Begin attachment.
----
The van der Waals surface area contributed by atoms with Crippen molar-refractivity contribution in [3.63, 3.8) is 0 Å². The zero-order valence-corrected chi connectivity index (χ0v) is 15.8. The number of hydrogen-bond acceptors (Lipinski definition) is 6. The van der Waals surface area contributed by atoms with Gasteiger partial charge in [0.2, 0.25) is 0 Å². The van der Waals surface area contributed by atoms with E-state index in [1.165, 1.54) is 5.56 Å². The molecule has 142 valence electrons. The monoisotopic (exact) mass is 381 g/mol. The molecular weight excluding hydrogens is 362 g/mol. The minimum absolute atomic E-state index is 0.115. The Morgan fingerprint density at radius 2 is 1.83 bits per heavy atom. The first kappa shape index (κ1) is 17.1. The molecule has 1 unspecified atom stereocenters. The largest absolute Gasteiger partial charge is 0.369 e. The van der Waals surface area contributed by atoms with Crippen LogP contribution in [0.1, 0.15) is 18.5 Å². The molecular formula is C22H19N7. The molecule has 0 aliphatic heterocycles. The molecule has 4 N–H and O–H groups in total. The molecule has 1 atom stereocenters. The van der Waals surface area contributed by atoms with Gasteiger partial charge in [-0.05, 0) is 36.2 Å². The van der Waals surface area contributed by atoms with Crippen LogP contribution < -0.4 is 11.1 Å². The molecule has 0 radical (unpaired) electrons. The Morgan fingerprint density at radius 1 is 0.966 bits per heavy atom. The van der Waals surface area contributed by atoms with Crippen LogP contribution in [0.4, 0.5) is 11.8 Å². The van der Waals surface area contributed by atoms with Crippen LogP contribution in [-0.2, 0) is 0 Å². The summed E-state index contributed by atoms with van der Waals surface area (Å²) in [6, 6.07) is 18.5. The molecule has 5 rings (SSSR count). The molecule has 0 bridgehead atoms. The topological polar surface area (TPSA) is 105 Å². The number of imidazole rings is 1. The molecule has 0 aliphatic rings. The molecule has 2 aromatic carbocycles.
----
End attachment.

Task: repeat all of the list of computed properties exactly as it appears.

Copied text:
The van der Waals surface area contributed by atoms with Crippen molar-refractivity contribution in [3.63, 3.8) is 0 Å². The zero-order valence-corrected chi connectivity index (χ0v) is 15.8. The number of hydrogen-bond acceptors (Lipinski definition) is 6. The van der Waals surface area contributed by atoms with Gasteiger partial charge in [0.2, 0.25) is 0 Å². The van der Waals surface area contributed by atoms with E-state index in [1.165, 1.54) is 5.56 Å². The molecule has 142 valence electrons. The monoisotopic (exact) mass is 381 g/mol. The molecular weight excluding hydrogens is 362 g/mol. The minimum absolute atomic E-state index is 0.115. The Morgan fingerprint density at radius 2 is 1.83 bits per heavy atom. The first kappa shape index (κ1) is 17.1. The molecule has 1 unspecified atom stereocenters. The largest absolute Gasteiger partial charge is 0.369 e. The van der Waals surface area contributed by atoms with Crippen LogP contribution in [0.1, 0.15) is 18.5 Å². The molecular formula is C22H19N7. The molecule has 0 aliphatic heterocycles. The molecule has 4 N–H and O–H groups in total. The molecule has 1 atom stereocenters. The van der Waals surface area contributed by atoms with Gasteiger partial charge in [-0.05, 0) is 36.2 Å². The van der Waals surface area contributed by atoms with Crippen LogP contribution < -0.4 is 11.1 Å². The molecule has 0 radical (unpaired) electrons. The Morgan fingerprint density at radius 1 is 0.966 bits per heavy atom. The van der Waals surface area contributed by atoms with Crippen LogP contribution in [0.4, 0.5) is 11.8 Å². The van der Waals surface area contributed by atoms with Crippen LogP contribution in [-0.2, 0) is 0 Å². The summed E-state index contributed by atoms with van der Waals surface area (Å²) in [6, 6.07) is 18.5. The molecule has 5 rings (SSSR count). The molecule has 0 bridgehead atoms. The topological polar surface area (TPSA) is 105 Å². The number of imidazole rings is 1. The molecule has 0 aliphatic rings. The molecule has 2 aromatic carbocycles.